According to the Swiss banking association, Switzerland’s banks will beef up anti-money laundering measures. This was announced weeks after a report by a government-appointed group found the Alpine nation was still vulnerable to financial crime.
More transparent rules are to come into force in 2016 to make it harder for criminals to hide their money in companies or schemes with obscure ownership structures.
The measures were announced as Switzerland investigates alleged corruption at Zurich-based FIFA, world soccer’s governing body, in connection with World Cup bids. United States’ prosecutors are also investigating alleged money laundering schemes by soccer officials.
The Swiss Bankers Association said in a statement that fighting against money laundering and terrorist financing are central issues for the Swiss financial centre. It announced that from 2016, bank would face a new requirement to identify the controlling owner of legal entities and private companies. This would mean any individual with a stake of more than 25% or exercising effective control. If no one who meets these criteria, banks must instead identify the highest-ranking employee.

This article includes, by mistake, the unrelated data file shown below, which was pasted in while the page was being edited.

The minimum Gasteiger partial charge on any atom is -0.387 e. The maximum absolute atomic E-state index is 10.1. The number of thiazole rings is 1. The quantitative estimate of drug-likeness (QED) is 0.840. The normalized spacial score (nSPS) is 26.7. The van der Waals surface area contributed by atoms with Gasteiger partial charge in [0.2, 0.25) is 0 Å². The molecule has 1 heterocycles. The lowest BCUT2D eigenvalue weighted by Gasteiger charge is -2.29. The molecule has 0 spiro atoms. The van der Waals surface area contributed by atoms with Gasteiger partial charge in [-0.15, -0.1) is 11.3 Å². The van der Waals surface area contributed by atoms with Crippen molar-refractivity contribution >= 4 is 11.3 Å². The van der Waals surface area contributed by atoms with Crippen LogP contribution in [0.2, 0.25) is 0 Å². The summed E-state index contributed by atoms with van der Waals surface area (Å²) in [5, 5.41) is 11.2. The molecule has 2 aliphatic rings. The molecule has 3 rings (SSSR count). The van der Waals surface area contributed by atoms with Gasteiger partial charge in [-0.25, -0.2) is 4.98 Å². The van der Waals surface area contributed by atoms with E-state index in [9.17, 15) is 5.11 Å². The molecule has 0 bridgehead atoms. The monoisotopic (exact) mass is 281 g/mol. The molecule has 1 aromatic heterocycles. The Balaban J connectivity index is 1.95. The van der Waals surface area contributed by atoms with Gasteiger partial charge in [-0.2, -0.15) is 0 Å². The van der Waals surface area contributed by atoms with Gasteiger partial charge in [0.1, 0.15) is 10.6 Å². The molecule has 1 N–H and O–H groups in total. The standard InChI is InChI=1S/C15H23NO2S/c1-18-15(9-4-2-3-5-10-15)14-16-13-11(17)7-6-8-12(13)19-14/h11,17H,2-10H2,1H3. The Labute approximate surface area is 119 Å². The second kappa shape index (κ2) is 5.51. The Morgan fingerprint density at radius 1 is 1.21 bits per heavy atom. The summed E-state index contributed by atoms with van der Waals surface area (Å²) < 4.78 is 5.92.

The announcement follows a report this month from a Swiss interdepartmental group on combating money laundering and terrorism financing, in which it recommended measures to improve rules tackling financial crime.